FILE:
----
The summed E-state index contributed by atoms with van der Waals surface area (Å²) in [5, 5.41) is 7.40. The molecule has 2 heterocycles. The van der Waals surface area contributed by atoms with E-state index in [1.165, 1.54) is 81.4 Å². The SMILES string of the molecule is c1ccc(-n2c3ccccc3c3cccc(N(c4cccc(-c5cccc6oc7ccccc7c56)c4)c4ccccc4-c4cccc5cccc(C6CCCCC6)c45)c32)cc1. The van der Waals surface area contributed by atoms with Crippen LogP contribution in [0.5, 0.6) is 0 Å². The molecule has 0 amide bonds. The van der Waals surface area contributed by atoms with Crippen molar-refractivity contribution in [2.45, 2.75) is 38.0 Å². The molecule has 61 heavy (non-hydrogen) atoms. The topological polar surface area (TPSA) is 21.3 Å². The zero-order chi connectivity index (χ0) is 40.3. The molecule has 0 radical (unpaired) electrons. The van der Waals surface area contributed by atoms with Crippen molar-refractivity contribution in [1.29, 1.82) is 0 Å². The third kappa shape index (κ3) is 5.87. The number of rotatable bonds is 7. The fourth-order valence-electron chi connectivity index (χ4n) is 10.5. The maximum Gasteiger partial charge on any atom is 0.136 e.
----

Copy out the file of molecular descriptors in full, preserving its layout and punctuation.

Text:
The summed E-state index contributed by atoms with van der Waals surface area (Å²) in [5, 5.41) is 7.40. The molecule has 2 heterocycles. The van der Waals surface area contributed by atoms with E-state index in [1.165, 1.54) is 81.4 Å². The SMILES string of the molecule is c1ccc(-n2c3ccccc3c3cccc(N(c4cccc(-c5cccc6oc7ccccc7c56)c4)c4ccccc4-c4cccc5cccc(C6CCCCC6)c45)c32)cc1. The van der Waals surface area contributed by atoms with Crippen LogP contribution in [0.5, 0.6) is 0 Å². The molecule has 0 amide bonds. The van der Waals surface area contributed by atoms with Crippen molar-refractivity contribution in [2.45, 2.75) is 38.0 Å². The molecule has 61 heavy (non-hydrogen) atoms. The topological polar surface area (TPSA) is 21.3 Å². The zero-order chi connectivity index (χ0) is 40.3. The molecule has 0 radical (unpaired) electrons. The van der Waals surface area contributed by atoms with Crippen molar-refractivity contribution in [1.29, 1.82) is 0 Å². The third kappa shape index (κ3) is 5.87. The number of rotatable bonds is 7. The fourth-order valence-electron chi connectivity index (χ4n) is 10.5. The maximum Gasteiger partial charge on any atom is 0.136 e.